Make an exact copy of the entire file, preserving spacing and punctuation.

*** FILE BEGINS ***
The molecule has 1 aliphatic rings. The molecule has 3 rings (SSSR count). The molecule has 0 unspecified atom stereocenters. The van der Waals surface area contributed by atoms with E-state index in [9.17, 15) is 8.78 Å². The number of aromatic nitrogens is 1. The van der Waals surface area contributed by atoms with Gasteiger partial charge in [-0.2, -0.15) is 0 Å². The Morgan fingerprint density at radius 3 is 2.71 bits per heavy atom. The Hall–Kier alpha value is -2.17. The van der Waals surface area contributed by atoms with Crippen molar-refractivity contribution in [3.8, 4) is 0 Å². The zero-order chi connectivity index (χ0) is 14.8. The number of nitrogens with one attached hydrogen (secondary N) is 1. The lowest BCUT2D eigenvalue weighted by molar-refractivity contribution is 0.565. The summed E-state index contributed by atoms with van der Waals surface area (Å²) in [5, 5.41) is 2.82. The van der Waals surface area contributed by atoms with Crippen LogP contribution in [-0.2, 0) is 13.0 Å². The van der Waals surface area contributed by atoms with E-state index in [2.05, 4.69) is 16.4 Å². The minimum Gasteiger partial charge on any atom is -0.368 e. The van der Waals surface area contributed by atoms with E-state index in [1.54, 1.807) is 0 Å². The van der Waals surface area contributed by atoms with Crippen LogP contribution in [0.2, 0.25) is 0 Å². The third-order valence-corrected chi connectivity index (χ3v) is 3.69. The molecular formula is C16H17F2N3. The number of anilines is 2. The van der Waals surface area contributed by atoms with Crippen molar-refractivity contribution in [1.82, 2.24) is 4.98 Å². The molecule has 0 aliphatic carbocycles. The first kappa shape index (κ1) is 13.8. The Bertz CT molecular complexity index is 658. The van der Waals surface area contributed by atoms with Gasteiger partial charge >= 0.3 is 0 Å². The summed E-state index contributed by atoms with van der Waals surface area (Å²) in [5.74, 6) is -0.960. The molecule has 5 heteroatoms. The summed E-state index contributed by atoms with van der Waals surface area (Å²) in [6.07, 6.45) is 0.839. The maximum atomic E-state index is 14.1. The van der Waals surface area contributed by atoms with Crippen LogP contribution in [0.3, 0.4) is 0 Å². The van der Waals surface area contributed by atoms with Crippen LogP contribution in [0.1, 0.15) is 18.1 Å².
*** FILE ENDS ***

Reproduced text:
The molecule has 1 aliphatic rings. The molecule has 3 rings (SSSR count). The molecule has 0 unspecified atom stereocenters. The van der Waals surface area contributed by atoms with E-state index in [9.17, 15) is 8.78 Å². The number of aromatic nitrogens is 1. The van der Waals surface area contributed by atoms with Gasteiger partial charge in [-0.2, -0.15) is 0 Å². The Morgan fingerprint density at radius 3 is 2.71 bits per heavy atom. The Hall–Kier alpha value is -2.17. The van der Waals surface area contributed by atoms with Crippen molar-refractivity contribution in [3.8, 4) is 0 Å². The zero-order chi connectivity index (χ0) is 14.8. The number of nitrogens with one attached hydrogen (secondary N) is 1. The lowest BCUT2D eigenvalue weighted by molar-refractivity contribution is 0.565. The summed E-state index contributed by atoms with van der Waals surface area (Å²) in [5, 5.41) is 2.82. The van der Waals surface area contributed by atoms with Crippen LogP contribution in [-0.2, 0) is 13.0 Å². The van der Waals surface area contributed by atoms with E-state index in [2.05, 4.69) is 16.4 Å². The minimum Gasteiger partial charge on any atom is -0.368 e. The van der Waals surface area contributed by atoms with E-state index in [1.54, 1.807) is 0 Å². The van der Waals surface area contributed by atoms with Crippen LogP contribution in [0.2, 0.25) is 0 Å². The third-order valence-corrected chi connectivity index (χ3v) is 3.69. The molecular formula is C16H17F2N3. The number of anilines is 2. The van der Waals surface area contributed by atoms with Crippen molar-refractivity contribution in [1.82, 2.24) is 4.98 Å². The molecule has 0 aliphatic carbocycles. The first kappa shape index (κ1) is 13.8. The Bertz CT molecular complexity index is 658. The van der Waals surface area contributed by atoms with Gasteiger partial charge >= 0.3 is 0 Å². The summed E-state index contributed by atoms with van der Waals surface area (Å²) in [5.74, 6) is -0.960. The molecule has 5 heteroatoms. The summed E-state index contributed by atoms with van der Waals surface area (Å²) in [6.07, 6.45) is 0.839. The maximum atomic E-state index is 14.1. The van der Waals surface area contributed by atoms with Crippen LogP contribution in [0.3, 0.4) is 0 Å². The van der Waals surface area contributed by atoms with Crippen LogP contribution in [0.1, 0.15) is 18.1 Å².